a good illustration of the need for collaboration between the statistician and
research worker if, between them, they are to optimize the collection and
analysis of data.
10. Miscellanea
Clearly, measurement error models (however broadly one defines that term)
are but one aspect of functional and structural relationship problems. Their
importance in the wider context of errors-in-variables models lies in the fact
that measurement error is a component of error that is often estimable (as in
the soil nitrogen data in the example discussed in Section 9). More generally,
some form of replication gives the best hope of estimating error variances,
but, except in very special experimental situations, replication corresponding
to fixed but unknown true values is rather rare, although in certain biological
contexts it may exist (sometimes attainable through use of an instrumental
variable, especially time). Whether or not one interprets natural biological
variation in such a situation as a measurement error, the mathematical treat-
ment required is the same as that for a physical measurement error.
This brief survey has reflected my personal interests; to those steeped in
econometric models or who specialize in factor analysis, my choice of topics
for discussion may have come as a disappointment. I have, however, tried to
reflect the importance of (even simple) structural and functional relationship
models in stimulating research in methods both in statistical inference and in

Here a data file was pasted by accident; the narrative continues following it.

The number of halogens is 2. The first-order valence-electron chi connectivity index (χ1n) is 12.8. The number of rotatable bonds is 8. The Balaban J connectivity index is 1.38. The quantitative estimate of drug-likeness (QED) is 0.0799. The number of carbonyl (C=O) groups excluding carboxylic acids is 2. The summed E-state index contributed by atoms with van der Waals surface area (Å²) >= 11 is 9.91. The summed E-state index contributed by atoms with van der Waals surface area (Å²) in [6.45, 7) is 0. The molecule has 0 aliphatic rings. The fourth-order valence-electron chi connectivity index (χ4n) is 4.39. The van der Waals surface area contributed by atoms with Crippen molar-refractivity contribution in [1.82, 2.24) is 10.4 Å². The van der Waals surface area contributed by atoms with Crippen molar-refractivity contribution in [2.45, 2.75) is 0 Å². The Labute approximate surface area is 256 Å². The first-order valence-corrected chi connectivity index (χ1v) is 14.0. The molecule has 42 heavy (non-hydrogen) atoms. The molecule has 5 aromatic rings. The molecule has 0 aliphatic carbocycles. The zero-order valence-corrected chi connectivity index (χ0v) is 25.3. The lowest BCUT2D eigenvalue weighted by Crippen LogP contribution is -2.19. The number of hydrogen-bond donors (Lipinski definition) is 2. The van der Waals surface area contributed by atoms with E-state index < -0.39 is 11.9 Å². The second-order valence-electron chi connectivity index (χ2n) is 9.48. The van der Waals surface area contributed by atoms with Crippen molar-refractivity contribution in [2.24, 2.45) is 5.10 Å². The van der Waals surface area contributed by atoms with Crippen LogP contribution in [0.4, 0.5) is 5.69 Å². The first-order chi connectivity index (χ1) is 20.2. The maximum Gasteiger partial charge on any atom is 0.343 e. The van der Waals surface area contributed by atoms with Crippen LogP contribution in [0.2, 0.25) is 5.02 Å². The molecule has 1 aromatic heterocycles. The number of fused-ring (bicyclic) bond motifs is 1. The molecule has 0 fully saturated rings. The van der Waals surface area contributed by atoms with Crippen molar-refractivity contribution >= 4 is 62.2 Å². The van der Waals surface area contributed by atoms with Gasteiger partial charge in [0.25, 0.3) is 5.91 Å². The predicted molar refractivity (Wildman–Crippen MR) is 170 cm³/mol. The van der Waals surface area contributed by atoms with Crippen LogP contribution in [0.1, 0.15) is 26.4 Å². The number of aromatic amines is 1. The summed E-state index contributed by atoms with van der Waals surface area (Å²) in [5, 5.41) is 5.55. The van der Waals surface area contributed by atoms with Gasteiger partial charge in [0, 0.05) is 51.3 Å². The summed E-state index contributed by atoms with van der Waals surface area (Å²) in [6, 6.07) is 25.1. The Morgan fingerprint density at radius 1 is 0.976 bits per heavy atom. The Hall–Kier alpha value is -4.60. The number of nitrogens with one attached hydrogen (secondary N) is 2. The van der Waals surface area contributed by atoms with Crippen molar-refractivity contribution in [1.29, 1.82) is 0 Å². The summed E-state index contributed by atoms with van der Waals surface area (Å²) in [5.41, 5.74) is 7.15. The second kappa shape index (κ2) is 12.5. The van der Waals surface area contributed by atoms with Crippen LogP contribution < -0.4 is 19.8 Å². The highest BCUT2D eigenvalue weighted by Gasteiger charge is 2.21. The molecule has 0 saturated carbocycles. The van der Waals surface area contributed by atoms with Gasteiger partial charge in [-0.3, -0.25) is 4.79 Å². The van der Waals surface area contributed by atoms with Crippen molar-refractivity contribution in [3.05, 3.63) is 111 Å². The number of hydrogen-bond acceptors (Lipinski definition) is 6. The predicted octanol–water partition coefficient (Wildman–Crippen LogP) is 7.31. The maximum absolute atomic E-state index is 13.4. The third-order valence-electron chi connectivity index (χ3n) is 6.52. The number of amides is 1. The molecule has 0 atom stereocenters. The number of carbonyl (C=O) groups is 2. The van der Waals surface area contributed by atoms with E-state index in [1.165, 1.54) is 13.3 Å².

practice in an interdisciplinary role. One might add that research in this area
has been very international, as evidenced by the attendance at the Dundee
meeting in 1983 on Functional and Structural Relations and Factor Analysis
(FASRAFA) and at this meeting. The one major school working in this area
that has not been represented at either meeting is that from the German
Democratic Republic, but fortunately there is free access to their published
I often regret the diversity of notation that has grown up in this subject
area, so I welcome the plea from the editors of these proceedings to stan-
dardize notation as far as possible to that used in Fuller ( 1987). Although
his notation would not be everybody's first choice and may need extension to
deal with some aspects of error models not confined to measurement errors,
it is high time we grabbed the notational nettle: since Fuller has provided
the first comprehensive treatise on the subject, adopting his notation would
provide the best hope for setting up a standard.
11. Acknowledgments
I am grateful to Wayne Fuller and Leon Gieser for inviting me to the
Summer Research Conference and to a referee who suggested useful additions
and clarifications.
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